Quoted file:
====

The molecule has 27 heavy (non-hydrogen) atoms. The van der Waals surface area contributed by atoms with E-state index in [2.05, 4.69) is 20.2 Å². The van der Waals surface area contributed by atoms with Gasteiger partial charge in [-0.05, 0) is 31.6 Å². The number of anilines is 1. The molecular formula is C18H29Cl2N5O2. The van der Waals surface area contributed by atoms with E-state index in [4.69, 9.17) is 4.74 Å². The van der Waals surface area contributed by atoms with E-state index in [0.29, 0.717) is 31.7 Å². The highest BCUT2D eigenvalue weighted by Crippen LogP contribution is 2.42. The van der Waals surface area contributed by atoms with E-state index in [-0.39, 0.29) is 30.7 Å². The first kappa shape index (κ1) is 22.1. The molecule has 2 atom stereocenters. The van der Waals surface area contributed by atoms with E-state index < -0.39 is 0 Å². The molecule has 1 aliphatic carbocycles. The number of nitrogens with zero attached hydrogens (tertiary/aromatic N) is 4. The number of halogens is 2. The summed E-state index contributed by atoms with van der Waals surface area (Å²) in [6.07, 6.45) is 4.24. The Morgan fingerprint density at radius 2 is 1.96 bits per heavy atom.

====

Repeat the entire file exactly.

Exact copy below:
The molecule has 27 heavy (non-hydrogen) atoms. The van der Waals surface area contributed by atoms with E-state index in [2.05, 4.69) is 20.2 Å². The van der Waals surface area contributed by atoms with Gasteiger partial charge in [-0.05, 0) is 31.6 Å². The number of anilines is 1. The molecular formula is C18H29Cl2N5O2. The van der Waals surface area contributed by atoms with E-state index in [4.69, 9.17) is 4.74 Å². The van der Waals surface area contributed by atoms with E-state index in [0.29, 0.717) is 31.7 Å². The highest BCUT2D eigenvalue weighted by Crippen LogP contribution is 2.42. The van der Waals surface area contributed by atoms with E-state index in [-0.39, 0.29) is 30.7 Å². The first kappa shape index (κ1) is 22.1. The molecule has 2 atom stereocenters. The van der Waals surface area contributed by atoms with E-state index < -0.39 is 0 Å². The molecule has 1 aliphatic carbocycles. The number of nitrogens with zero attached hydrogens (tertiary/aromatic N) is 4. The number of halogens is 2. The summed E-state index contributed by atoms with van der Waals surface area (Å²) in [6.07, 6.45) is 4.24. The Morgan fingerprint density at radius 2 is 1.96 bits per heavy atom.